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Death The Leveller

Wandlebury Wander Sunday am XIV (Woodland Thicket) (1 of 1)

I’ve just been looking through my old sketch books from when I was 15 and came across James Shirley’s poem. I’d like to share it with you for no other reason that it had such an effect on me then as such it has now, never did it seem more pertinent, or prescient in my mind:

THE glories of our blood and state 
         Are shadows, not substantial things; 
         There is no armour against Fate; 
         Death lays his icy hand on kings: 
         Sceptre and Crown 
         Must tumble down, 
         And in the dust be equal made 
With the poor crooked scythe and spade.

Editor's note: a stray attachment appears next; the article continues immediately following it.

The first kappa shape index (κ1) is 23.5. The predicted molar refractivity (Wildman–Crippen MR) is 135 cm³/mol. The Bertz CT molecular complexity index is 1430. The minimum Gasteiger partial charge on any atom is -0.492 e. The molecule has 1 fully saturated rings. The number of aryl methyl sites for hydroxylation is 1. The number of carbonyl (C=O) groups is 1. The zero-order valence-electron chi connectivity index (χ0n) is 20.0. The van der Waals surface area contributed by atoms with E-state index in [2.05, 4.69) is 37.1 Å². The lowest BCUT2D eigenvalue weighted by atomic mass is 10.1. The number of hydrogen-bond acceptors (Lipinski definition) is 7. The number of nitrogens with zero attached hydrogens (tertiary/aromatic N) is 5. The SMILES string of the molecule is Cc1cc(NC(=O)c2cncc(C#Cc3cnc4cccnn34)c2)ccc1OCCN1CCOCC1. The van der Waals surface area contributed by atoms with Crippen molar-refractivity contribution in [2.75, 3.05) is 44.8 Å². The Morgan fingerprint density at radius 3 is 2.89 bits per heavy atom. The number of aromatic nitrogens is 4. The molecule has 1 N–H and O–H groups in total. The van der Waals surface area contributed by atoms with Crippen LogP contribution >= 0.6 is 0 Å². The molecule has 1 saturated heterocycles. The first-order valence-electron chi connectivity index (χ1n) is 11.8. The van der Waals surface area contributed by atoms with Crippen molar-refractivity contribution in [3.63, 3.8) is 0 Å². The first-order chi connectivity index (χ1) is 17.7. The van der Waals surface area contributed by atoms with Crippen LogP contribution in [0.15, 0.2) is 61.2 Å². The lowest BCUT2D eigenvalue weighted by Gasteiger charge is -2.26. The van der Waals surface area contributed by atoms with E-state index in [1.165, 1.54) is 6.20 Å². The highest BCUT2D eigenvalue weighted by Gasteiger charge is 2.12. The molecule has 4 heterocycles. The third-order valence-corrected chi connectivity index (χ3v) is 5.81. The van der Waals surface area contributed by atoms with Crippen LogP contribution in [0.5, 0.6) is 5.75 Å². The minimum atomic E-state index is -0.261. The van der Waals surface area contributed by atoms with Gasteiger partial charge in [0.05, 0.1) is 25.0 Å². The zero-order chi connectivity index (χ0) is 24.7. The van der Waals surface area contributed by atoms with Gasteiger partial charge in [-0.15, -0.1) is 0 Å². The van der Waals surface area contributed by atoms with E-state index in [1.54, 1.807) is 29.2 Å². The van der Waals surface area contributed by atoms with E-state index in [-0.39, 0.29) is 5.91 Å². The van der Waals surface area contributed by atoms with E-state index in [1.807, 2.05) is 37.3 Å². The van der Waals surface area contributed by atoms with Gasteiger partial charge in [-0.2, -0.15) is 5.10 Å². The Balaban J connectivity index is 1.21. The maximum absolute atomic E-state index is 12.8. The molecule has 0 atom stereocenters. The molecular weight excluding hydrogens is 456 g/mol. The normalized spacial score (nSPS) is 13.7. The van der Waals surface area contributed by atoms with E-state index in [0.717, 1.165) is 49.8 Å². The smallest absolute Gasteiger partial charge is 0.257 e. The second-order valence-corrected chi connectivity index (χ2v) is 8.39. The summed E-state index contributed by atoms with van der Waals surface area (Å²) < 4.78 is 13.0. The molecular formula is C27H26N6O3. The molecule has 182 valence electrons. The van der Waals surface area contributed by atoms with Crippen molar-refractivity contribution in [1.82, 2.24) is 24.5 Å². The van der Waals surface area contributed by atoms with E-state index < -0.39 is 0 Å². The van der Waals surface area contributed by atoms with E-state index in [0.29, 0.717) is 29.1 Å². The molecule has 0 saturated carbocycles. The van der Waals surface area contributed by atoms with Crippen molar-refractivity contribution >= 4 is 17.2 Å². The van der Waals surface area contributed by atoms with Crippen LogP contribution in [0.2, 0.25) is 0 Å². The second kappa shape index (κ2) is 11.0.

Some men with swords may reap the field, 
         And plant fresh laurels where they kill: 
But their strong nerves at last must yield; 
         They tame but one another still: 
         Early or late 
         They stoop to fate, 
And must give up their murmuring breath 
When they, pale captives, creep to death. 

The garlands wither on your brow, 
         Then boast no more your mighty deeds! 
Upon Death’s purple altar now 
         See where the victor-victim bleeds. 
         Your heads must come 
         To the cold tomb: 
Only the actions of the just 
Smell sweet and blossom in their dust.